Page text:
Kathie Bone, a first-grade teacher at Morgan Elementary, Kaysville, took the reins of the Davis Education Association for the upcoming year with a pledge to work for better teacher morale.

Bone succeeds Beth Beck, who recently was elected vice president of the Utah Education Association. Brian Ferguson, a teacher at South Davis Junior High, is the new vice president.The association represents about 1,400 of the more than 1,700 teachers in Davis School District.

"As educators continue to internalize the social and financial disrespect of the public, there is a very real tendency for the quality of teaching to go down," Bone said. "Certainly class size, supplies and textbooks are important to student progress, but the teacher is the most critical element to student learning in any classroom."

To prevent a major deterioration in the quality of education in Davis County, Bone said she sees the need for a number of attitude changes.

"The public has to show teachers the respect and support they deserve," she said. "The constant teacher-bashing we have been experiencing must stop. In addition, the public has to understand that the future of our state is literally at risk.

"Quality schools are the key to attracting the economic growth we so desperately need both to bring jobs to Utah and to provide jobs for our next generation," Bone said. "If we do not make the commitment now, we face a bleak future that will see our children, Utah's greatest resource, leaving the state in substantial numbers."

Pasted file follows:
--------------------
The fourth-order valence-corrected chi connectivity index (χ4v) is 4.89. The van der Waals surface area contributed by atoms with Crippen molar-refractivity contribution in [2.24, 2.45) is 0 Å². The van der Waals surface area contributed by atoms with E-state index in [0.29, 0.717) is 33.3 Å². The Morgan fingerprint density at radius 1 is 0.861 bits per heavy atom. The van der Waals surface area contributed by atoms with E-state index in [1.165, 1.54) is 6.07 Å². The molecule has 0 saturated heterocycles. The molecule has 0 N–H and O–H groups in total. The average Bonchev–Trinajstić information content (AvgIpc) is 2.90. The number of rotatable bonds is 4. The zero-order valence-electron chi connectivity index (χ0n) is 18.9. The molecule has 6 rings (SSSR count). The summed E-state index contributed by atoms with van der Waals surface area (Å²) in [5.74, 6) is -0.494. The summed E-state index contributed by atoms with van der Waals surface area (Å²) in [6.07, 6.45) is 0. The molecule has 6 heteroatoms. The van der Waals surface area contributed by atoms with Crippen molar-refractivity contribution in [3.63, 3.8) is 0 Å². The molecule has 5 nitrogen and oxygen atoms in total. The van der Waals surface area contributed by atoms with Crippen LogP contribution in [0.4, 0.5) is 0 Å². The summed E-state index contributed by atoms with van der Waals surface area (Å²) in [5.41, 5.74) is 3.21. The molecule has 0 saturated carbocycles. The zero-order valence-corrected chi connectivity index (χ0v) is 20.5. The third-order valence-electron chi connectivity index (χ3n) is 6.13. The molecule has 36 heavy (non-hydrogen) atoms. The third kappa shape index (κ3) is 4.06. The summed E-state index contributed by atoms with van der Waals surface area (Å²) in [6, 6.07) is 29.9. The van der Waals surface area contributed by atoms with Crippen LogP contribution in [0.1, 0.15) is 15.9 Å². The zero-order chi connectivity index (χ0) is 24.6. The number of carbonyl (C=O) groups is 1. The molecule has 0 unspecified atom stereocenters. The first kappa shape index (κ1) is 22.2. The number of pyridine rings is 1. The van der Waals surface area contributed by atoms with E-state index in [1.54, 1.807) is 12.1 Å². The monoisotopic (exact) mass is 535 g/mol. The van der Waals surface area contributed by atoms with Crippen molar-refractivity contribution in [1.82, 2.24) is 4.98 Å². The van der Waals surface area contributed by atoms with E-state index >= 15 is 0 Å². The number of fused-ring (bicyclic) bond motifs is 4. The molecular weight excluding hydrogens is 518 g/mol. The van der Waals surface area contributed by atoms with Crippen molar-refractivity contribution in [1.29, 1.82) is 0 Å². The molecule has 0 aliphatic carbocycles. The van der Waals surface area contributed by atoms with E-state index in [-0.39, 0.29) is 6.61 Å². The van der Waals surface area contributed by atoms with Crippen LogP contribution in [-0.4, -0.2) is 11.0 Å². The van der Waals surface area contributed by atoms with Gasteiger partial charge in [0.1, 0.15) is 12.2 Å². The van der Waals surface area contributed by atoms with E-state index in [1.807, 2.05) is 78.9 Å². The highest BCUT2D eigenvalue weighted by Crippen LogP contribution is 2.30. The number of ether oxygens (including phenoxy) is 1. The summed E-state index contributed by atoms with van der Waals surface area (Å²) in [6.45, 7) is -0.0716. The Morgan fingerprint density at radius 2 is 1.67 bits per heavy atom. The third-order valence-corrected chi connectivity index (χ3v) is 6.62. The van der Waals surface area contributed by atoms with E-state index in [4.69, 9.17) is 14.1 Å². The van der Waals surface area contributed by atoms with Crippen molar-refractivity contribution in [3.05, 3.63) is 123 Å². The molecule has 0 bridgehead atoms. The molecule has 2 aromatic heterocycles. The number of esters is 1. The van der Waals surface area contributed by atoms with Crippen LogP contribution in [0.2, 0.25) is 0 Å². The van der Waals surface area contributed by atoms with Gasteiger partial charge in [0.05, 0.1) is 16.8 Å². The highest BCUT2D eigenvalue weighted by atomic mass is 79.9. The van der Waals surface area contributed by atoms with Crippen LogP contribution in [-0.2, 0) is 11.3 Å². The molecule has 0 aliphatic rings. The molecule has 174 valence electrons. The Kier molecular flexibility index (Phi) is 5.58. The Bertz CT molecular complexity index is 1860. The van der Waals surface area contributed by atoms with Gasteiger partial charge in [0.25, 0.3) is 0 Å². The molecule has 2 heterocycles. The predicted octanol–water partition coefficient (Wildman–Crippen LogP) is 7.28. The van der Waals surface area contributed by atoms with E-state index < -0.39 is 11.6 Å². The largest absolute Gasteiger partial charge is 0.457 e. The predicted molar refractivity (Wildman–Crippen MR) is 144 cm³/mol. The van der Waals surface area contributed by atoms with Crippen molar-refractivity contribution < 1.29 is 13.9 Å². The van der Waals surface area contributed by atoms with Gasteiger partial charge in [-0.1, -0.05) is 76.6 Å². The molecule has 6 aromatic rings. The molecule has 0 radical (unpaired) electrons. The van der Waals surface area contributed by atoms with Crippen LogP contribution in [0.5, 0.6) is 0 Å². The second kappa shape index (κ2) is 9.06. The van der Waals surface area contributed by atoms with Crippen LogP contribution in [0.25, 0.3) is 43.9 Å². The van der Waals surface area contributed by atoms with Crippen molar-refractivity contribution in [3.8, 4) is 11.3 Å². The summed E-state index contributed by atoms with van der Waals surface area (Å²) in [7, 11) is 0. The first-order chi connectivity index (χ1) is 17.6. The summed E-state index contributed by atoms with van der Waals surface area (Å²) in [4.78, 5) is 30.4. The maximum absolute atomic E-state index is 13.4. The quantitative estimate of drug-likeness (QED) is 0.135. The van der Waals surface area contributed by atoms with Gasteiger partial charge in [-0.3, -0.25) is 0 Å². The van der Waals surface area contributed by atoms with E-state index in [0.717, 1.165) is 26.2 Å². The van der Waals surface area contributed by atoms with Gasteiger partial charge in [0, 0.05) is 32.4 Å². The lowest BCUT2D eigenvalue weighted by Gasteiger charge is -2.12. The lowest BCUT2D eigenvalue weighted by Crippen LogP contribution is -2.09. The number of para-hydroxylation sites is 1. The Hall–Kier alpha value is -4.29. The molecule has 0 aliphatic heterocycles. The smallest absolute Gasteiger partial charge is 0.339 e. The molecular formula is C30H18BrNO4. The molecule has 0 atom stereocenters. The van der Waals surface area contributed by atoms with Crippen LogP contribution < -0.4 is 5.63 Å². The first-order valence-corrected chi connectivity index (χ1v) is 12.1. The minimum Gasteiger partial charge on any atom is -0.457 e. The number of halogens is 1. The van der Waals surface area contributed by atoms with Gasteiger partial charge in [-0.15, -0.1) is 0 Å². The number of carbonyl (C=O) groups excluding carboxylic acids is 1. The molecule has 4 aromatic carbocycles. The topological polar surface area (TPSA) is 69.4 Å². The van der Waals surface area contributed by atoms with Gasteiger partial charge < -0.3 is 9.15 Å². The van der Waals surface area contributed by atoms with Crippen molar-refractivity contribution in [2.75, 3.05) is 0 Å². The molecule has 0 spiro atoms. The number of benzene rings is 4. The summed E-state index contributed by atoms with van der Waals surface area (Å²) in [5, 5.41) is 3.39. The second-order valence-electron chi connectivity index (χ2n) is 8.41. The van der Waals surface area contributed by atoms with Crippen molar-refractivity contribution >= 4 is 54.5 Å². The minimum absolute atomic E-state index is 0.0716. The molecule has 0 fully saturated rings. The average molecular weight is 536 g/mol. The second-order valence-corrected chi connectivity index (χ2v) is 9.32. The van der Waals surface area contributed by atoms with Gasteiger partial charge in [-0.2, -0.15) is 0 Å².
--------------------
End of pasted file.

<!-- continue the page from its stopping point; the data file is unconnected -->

Bone said the keys to reversing that trend are placing sufficient financial resources in the schools to reward teachers for their work and skill; lowering class sizes; providing adequate classroom materials; giving teachers the power to make more classroom decisions.

Association officials have warned recently that teachers are considering some kind of job action this fall if a cost-of-living raise is not forthcoming as a result of contract negotiations. However, the Davis Board of Education recently adopted its budget for the coming school year and it contains no provision for increased teacher pay. In fact, it calls for a modest increase in average class size as one means of meeting the impact of new growth while living with state funding that is essentially unchanged from the current year's level.

Negotiations are suspended as teachers and district officials await the outcome of a special legislative session July 5.

At that session, legislators will decide what to do with a revenue surplus of more than $100 million. Gov. Norm Bangerter has recommended using about $20 million to restore some education funding, with the remainder to be rebated to Utah taxpayers.

Educators have suggested using a substantial portion of the money to provide a 3 percent cost-of-living raise for teachers, along with restoration of spending for textbooks and reductions in class size.

Serving with Bone will be executive board members Bryon Nielsen of Bountiful Junior High and Charles Garritson of Syracuse Elementary. Continuing board members are Roger Heslop of Antelope Elementary in Clearfield and Marjorie Funk, who works in the district's diagnostic center at Monte Vista School in Farmington.